Meet my critters and other ramblings.

This is going to be a long post. You’ve been warned.

I’m still in a bit of turmoil at the moment, so all I can say about The Dangers with Allies is that I still spend time on it, but I am unable to do anything further to get it moving towards publication.

I’m currently looking for new employment. After spending thirteen months in a job that caused way too much stress and was not a healthy work environment, I needed to do something and I took a gamble – I traded my sanity for stability for a brief time. Until I find a replacement place to work (or the series gets a sudden mass interest in it) writing is back to just being a hobby. For those of you worried: there is still progress, it’s just even more limited than it was previously. So…for any readers out there, if you have read the series and did enjoy it, I ask that you consider leaving a review on Amazon/Goodreads (Amazon being preferred at this time due to the lack of reviews that have transferred from Goodreads to there and because Goodreads allows just ratings) or sharing the book with friends/family to get more eyes on it.

I am always willing to offer free copies of either/both books in exchange for an honest review as well. Ebooks are easier to send, but if you would prefer a paperback, I am willing to ship within the USA and Canada right now. There is a limited number of paperbacks being offered at this time though, due to the above mentioned no-longer-working-due-to-bad-conditions bit.

Anyway…on a happier note. I thought I’d reintroduce my fur-babies. I have three cats and a horse. The horse is the highlight of said former job and I’ll get into that whole fun story after discussing the cats. To view the pictures I’ve attached, please visit my website as Goodreads and possibly the other platforms this post will appear on do not like sharing pictures.

The eldest is Tessa. She was a shelter rescue and she’s already 10 years old. She has the personality of a mobster at times which has led to me fondly calling her Mob Boss due to her very strong opinions regarding life, other breathing things, and, oh, everything. As she is a Siamese cross she is not at all afraid of offending anyone with said opinions and will happily inform you of all the wrongs or rights of your life if you so much as ask.


Next, I picked up Ziva (yes…I have a thing for names that start with Z.) She’s a year and a half now and some sort of tabby cross. She’s easy going, quiet, my cuddler, and looks like she might have had some Bengal in her, but her temperament doesn’t follow. Her brother though, who my mom brought home? He’s nuts and definitely has the Bengal temperament so who knows!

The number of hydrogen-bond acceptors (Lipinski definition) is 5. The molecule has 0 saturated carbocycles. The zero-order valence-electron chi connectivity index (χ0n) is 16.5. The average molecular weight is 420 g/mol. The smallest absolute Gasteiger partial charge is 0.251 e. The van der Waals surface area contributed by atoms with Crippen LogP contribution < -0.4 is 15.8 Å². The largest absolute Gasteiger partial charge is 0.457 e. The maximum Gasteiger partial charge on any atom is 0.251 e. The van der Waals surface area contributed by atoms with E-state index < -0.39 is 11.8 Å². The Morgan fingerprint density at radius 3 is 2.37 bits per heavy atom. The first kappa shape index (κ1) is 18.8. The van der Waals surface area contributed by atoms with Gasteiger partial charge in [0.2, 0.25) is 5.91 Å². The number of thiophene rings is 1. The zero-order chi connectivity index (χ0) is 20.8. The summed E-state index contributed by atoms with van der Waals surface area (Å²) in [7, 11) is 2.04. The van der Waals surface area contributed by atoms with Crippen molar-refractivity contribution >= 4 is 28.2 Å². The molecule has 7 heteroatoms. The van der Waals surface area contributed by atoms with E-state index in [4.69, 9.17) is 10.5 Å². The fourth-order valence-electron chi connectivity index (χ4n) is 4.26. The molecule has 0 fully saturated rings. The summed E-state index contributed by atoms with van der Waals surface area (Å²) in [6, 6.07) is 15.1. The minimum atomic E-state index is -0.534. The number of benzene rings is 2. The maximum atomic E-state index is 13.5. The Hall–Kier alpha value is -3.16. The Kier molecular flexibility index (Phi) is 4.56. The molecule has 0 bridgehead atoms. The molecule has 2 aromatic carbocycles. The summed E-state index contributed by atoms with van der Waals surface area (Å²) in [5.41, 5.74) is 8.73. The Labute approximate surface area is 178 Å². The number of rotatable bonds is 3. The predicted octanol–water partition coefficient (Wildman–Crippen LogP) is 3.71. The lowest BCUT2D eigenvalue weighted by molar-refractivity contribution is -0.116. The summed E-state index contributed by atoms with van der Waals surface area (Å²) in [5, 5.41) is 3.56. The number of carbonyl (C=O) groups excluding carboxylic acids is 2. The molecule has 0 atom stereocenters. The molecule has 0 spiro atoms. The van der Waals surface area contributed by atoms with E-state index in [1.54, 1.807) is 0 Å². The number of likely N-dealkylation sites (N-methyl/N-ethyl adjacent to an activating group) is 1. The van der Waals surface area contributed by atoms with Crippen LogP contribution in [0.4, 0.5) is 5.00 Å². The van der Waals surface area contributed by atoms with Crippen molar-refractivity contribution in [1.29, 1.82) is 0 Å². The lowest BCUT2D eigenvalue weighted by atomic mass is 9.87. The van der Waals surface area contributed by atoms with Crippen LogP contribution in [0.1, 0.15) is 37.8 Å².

Since the picture of Ziva also includes my final gal, Allie, I’ll go ahead and introduce her as well. She’s also about a year and a half, she came from a shelter, and I consider her my tomboy/rascal. She gets into everything, is more inclined to bounce off all the furniture than cuddle, can’t quite figure out how to stay still long enough to enjoy petting, and with her tortie color, she just looks like trouble.


While Tessa was less than impressed with the new additions to the family, still remains unimpressed with their existence even over a year later, the two young girls are the best of friends and groom/sleep close most of the time. They keep me company at home and Ziva is my number one writing buddy with Tessa being a close second.

And now, on to my bigger four-legged baby. This will be a bit longer.

I had two horses as a teenager. The last horse I was forced to sell when I was eighteen following a vet’s mistake that pretty much bankrupted me. As my horse at the time was a 6 year old I had been around since the day she came into the world, I was devasted and very much against considering having another horse for years. And, despite working in the horse industry, I actually did great at resisting the urge to own a horse for about 12 years. Then I started the job I just left. While I was there four hundred horses came and went – I now consider my self-restraint very high since I only took one home.

So, meet my baby, Dakkar.


Now, this is a recent photo (today’s actually) and you’ll notice Dakkar’s coat is clipped. Since we’re heading into winter and I ride five days a week and keep Dakkar in very good shape, the clip (a variation of the clip known as a “Chaser cut” for any interested party) helps both of us. 1) One, Dakkar is less likely to be at risk of illness from getting too hot in the cold weather and then getting chilled. 2) I don’t have to spend hours trying to get him dry in the cold weather because the areas he’s most likely to sweat are short hair now.